Blogging is about people:

  1. Meeting people: When you work hard to attract more readers, what you’re in fact doing is trying to meet new people. It’s a bit like dating: you expose some aspects of who you are, your interests, your ideas, and hope that people will like you.
  2. Talking to people: You have attracted some readers, now what? You talk to them. You write a post about something you think they would be interested in. And then you listen.
  3. Listening to people: A good discussion isn’t about talking. It’s about listening. And in blogging, I have found that writing a blog post is only a beginning. The call to discussion. And when that call is heard, learning begins.

In short, blogging brings people together to learn from each other.

Through commenting, reading blogs, and writing your own blog, you become part of a community in which by sharing your questions, learnings and ideas with your friends and by reading theirs you keep feeding and exercising your curious mind every day.

That’s it. Now, start.

So, if you haven’t started blogging yet, today is the best time to start (or the second best, as Seth Godin puts it) . And if you do start, let me know about your new blog! I’m curious to see what’s boiling under your hair.

And not to forget the ones who are already blogging or don’t want to start a blog, let’s talk about blogging some more in the comments: What does blogging mean for you? Do you blog? Why? Why not? What’s been your biggest lesson in blogging.

7 thoughts on “Survival Strategies For The Insanely Interested: Blogging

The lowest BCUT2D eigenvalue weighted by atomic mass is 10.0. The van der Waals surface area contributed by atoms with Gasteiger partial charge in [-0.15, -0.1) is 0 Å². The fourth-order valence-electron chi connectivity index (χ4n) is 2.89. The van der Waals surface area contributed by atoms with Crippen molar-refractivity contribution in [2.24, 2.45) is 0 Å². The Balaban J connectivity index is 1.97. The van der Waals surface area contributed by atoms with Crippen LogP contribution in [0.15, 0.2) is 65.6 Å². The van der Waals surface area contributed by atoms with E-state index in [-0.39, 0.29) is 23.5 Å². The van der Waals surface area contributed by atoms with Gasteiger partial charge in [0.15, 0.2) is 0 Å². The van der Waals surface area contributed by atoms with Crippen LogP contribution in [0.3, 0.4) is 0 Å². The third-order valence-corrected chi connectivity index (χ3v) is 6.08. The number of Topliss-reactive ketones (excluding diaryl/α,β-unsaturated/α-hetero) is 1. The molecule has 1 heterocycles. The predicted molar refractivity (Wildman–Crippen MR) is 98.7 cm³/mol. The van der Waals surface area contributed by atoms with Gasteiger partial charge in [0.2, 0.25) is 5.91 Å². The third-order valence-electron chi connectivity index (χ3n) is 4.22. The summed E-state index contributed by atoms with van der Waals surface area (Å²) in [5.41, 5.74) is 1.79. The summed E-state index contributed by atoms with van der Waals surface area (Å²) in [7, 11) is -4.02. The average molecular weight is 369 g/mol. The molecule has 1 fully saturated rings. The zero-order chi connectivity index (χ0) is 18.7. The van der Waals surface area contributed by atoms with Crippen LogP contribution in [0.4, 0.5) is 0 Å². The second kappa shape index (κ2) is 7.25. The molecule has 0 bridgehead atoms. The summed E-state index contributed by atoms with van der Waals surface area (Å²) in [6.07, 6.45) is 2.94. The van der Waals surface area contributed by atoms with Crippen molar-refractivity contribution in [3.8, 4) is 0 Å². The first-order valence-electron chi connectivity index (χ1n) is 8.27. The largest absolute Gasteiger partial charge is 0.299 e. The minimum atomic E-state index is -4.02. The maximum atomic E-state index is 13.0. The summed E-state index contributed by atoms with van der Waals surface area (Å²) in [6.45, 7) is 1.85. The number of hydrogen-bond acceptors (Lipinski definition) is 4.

1. I probably don’t have a serious blog, like you or Ms. Naomi. My posts are too short (I like to get to the point) and too varied (what can I do, I am interested in almost everything). It’s mostly “the notebook I’m happy to share with everybody”, and exists more for me than for the others, mostly because there is not that many subscribers to it :)

  2. Hi Jarkko – Thanks for linking to my post, and to be mentioned in the same sentence with such a great writer like Naomi! Double whammy :)

    All the best,
    Mark

  3. @Sir Jorge: Yep, I agree. It’s the best way to make sure you don’t forget all your great blog post ideas.

    @Naomi: Glad you liked it ;)

    @Lynoure: Don’t worry about it, you have a different goal for you blog – and that’s perfectly OK.

    @Mark: I do my best to group great writers together. ;)

  4. One of the things I love about blogging is that I get to contribute something to a wider audience than just those people I know or see in person on a daily basis. Even my current average of 5 real people a day (25 if you count all the search engine hits), it’s a bit of an ego boost to see that that many people are interested enough to stay for a couple of minutes.

    I can only imagine what it’s like when you start getting a real number of visitors daily.

    I think another good survival strategy (for the insanely interested, that is) is to participate in as much networking as possible (e.g., leaving comments on people’s blogs ;) ), so that you have more people to discuss your multitude of ideas with.

  5. Hi Paul! Contributing to the community is definitely one important survival strategy. And also one of the things that makes blogging worthwhile.

    …and I’m glad you are implementing it because that means more comments and discussion to my blog too ;)